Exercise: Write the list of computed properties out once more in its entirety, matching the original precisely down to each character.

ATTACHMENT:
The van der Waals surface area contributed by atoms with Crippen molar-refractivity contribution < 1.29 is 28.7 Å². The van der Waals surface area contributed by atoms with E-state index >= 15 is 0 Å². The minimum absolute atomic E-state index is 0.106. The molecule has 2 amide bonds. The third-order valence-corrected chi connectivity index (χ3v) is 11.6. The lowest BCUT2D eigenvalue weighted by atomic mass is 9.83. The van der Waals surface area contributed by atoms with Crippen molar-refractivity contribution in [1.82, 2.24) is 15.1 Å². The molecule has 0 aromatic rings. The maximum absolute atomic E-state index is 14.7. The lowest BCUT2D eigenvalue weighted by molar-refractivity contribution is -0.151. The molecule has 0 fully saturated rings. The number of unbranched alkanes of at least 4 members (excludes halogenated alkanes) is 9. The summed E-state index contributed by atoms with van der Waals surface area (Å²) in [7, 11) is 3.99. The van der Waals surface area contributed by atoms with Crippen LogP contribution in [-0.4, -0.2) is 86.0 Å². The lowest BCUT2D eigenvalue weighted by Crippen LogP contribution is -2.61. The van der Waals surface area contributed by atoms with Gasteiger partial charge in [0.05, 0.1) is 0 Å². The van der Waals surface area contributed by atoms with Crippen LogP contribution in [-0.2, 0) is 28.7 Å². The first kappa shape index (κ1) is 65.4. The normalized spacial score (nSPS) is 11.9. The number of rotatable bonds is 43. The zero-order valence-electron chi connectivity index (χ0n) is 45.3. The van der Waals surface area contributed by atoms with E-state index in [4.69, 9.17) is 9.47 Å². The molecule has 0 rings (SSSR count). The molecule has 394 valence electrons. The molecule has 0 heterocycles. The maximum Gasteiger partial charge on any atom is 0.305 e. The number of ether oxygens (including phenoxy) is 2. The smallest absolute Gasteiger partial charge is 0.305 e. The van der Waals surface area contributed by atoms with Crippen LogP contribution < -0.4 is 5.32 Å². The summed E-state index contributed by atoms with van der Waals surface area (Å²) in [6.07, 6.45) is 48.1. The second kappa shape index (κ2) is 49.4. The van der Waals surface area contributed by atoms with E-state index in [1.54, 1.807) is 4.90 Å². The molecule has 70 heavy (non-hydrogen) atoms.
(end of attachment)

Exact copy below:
The van der Waals surface area contributed by atoms with Crippen molar-refractivity contribution < 1.29 is 28.7 Å². The van der Waals surface area contributed by atoms with E-state index >= 15 is 0 Å². The minimum absolute atomic E-state index is 0.106. The molecule has 2 amide bonds. The third-order valence-corrected chi connectivity index (χ3v) is 11.6. The lowest BCUT2D eigenvalue weighted by atomic mass is 9.83. The van der Waals surface area contributed by atoms with Crippen molar-refractivity contribution in [1.82, 2.24) is 15.1 Å². The molecule has 0 aromatic rings. The maximum absolute atomic E-state index is 14.7. The lowest BCUT2D eigenvalue weighted by molar-refractivity contribution is -0.151. The molecule has 0 fully saturated rings. The number of unbranched alkanes of at least 4 members (excludes halogenated alkanes) is 9. The summed E-state index contributed by atoms with van der Waals surface area (Å²) in [7, 11) is 3.99. The van der Waals surface area contributed by atoms with Crippen LogP contribution in [-0.4, -0.2) is 86.0 Å². The lowest BCUT2D eigenvalue weighted by Crippen LogP contribution is -2.61. The van der Waals surface area contributed by atoms with Gasteiger partial charge in [0.05, 0.1) is 0 Å². The van der Waals surface area contributed by atoms with Crippen LogP contribution in [-0.2, 0) is 28.7 Å². The first kappa shape index (κ1) is 65.4. The normalized spacial score (nSPS) is 11.9. The number of rotatable bonds is 43. The zero-order valence-electron chi connectivity index (χ0n) is 45.3. The van der Waals surface area contributed by atoms with E-state index in [4.69, 9.17) is 9.47 Å². The molecule has 0 rings (SSSR count). The molecule has 394 valence electrons. The molecule has 0 heterocycles. The maximum Gasteiger partial charge on any atom is 0.305 e. The number of ether oxygens (including phenoxy) is 2. The smallest absolute Gasteiger partial charge is 0.305 e. The van der Waals surface area contributed by atoms with Crippen LogP contribution < -0.4 is 5.32 Å². The summed E-state index contributed by atoms with van der Waals surface area (Å²) in [6.07, 6.45) is 48.1. The second kappa shape index (κ2) is 49.4. The van der Waals surface area contributed by atoms with E-state index in [1.54, 1.807) is 4.90 Å². The molecule has 70 heavy (non-hydrogen) atoms.